I was presenting in our weekly lab meeting and I used the occasion to talk on a few different subjects (each of which will probably end up as a separate blog post). I started by trying to get people to think about the different things that scientists do and I offered my own list of suggestions:
The last item on the list is maybe not something that everyone thinks about. I believe that scientists should have some curiousity about their field (and about science in general) and one way that this can manifest itself is by asking questions.
I then sprang a surprise on the lab by revealing that for the last year, I've secretly been tracking which people ask questions in our lab meetings. The data is incomplete: I have probably missed some questions and not everyone has been to every lab meeting. Also, we have some new people in the lab who weren't here a year ago. But in any case, I showed the (anonymized) data which is showing how many times (out of 41 lab meetings) someone asked at least 1 question:
I stressed that it isn't automatically a good thing if you are on the left-hand side of the graph, and it isn't automatically a bad thing if you are the right-hand side of the graph. But clearly, we have some people in our lab meetings who ask more questions than others. I then shared some reasons for why I think many people do not ask questions:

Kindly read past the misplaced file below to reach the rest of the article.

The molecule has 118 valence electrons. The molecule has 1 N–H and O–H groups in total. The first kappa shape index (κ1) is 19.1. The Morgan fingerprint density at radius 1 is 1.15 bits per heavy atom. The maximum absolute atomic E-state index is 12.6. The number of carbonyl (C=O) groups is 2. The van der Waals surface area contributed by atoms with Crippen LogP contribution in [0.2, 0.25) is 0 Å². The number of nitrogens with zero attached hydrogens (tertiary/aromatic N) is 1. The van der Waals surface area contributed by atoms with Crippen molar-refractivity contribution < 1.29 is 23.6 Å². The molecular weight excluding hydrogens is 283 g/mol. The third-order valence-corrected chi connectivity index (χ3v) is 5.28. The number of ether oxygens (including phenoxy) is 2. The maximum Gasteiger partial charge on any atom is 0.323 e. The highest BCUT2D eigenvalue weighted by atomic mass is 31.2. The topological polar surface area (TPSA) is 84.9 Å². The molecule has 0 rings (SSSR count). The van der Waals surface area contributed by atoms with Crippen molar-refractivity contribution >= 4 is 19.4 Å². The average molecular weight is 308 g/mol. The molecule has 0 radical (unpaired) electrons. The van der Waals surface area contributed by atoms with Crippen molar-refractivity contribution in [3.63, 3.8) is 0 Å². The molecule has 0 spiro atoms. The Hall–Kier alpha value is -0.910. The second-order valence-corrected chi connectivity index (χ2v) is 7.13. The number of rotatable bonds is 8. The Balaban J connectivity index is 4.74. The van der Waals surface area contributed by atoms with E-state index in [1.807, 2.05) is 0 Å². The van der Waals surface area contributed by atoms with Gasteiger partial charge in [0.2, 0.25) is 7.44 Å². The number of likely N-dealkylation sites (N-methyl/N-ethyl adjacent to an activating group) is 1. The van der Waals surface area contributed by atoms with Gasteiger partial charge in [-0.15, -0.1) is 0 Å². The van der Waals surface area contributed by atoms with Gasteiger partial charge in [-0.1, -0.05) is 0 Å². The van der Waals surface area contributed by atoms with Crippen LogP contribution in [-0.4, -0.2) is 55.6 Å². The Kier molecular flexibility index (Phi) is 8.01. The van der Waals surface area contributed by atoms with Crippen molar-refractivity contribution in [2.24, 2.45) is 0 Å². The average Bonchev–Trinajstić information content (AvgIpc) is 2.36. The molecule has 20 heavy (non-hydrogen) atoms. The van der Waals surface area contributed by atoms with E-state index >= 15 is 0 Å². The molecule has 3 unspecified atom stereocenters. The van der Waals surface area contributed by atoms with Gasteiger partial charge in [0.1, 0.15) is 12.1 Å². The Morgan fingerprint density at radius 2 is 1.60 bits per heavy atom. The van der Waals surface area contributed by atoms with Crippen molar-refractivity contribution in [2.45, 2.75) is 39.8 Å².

The 2nd point is very common for younger scientists, and I fully understand that people can be nervous about asking what they feel might be a stupid question (especially to people that they perceive as being 'above them'). But if you don't understand something…then it is not a stupid question. It is only stupid if you never ask and instead sit through meetings being confused.
The 3rd point sometimes happens when it is the speaker who is the junior person and the audience doesn't want to risk giving them a hard time. It is laudable to be kind to others, but this doesn't mean that you can't ask questions. If nobody ever asked questions then scientists will never get the useful feedback as to which parts of their talks are confusing or unclear.
Learning to ask (and answer) questions is a useful, and necessary skill, for scientists. If you can't practice this skill in the relative safety of a lab meeting, then when will you practice it? I ended this section of my lab talk by pointing out that your scientific curiousity (or lack of) is something that may be used when people assess you (for job interviews, promotions etc.):